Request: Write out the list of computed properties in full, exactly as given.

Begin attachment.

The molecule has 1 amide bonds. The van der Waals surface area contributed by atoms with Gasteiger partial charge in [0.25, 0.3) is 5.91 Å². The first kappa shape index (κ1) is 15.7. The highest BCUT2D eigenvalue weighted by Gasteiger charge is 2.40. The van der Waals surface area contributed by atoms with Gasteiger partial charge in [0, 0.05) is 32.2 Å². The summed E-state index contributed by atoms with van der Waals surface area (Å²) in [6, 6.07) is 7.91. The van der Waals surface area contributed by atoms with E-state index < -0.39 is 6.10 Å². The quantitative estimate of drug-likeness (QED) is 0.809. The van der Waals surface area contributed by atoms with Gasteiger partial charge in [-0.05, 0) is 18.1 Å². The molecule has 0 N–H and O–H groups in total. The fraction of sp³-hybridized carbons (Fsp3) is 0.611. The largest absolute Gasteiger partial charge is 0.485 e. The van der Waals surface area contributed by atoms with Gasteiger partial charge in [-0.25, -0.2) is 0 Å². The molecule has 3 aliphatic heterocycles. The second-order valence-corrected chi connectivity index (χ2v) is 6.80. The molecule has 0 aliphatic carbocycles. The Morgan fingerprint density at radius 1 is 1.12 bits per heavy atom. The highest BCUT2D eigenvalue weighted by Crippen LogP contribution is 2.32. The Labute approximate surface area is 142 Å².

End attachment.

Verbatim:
The molecule has 1 amide bonds. The van der Waals surface area contributed by atoms with Gasteiger partial charge in [0.25, 0.3) is 5.91 Å². The first kappa shape index (κ1) is 15.7. The highest BCUT2D eigenvalue weighted by Gasteiger charge is 2.40. The van der Waals surface area contributed by atoms with Gasteiger partial charge in [0, 0.05) is 32.2 Å². The summed E-state index contributed by atoms with van der Waals surface area (Å²) in [6, 6.07) is 7.91. The van der Waals surface area contributed by atoms with E-state index < -0.39 is 6.10 Å². The quantitative estimate of drug-likeness (QED) is 0.809. The van der Waals surface area contributed by atoms with Gasteiger partial charge in [-0.05, 0) is 18.1 Å². The molecule has 0 N–H and O–H groups in total. The fraction of sp³-hybridized carbons (Fsp3) is 0.611. The largest absolute Gasteiger partial charge is 0.485 e. The van der Waals surface area contributed by atoms with Gasteiger partial charge in [-0.25, -0.2) is 0 Å². The molecule has 3 aliphatic heterocycles. The second-order valence-corrected chi connectivity index (χ2v) is 6.80. The molecule has 0 aliphatic carbocycles. The Morgan fingerprint density at radius 1 is 1.12 bits per heavy atom. The highest BCUT2D eigenvalue weighted by Crippen LogP contribution is 2.32. The Labute approximate surface area is 142 Å².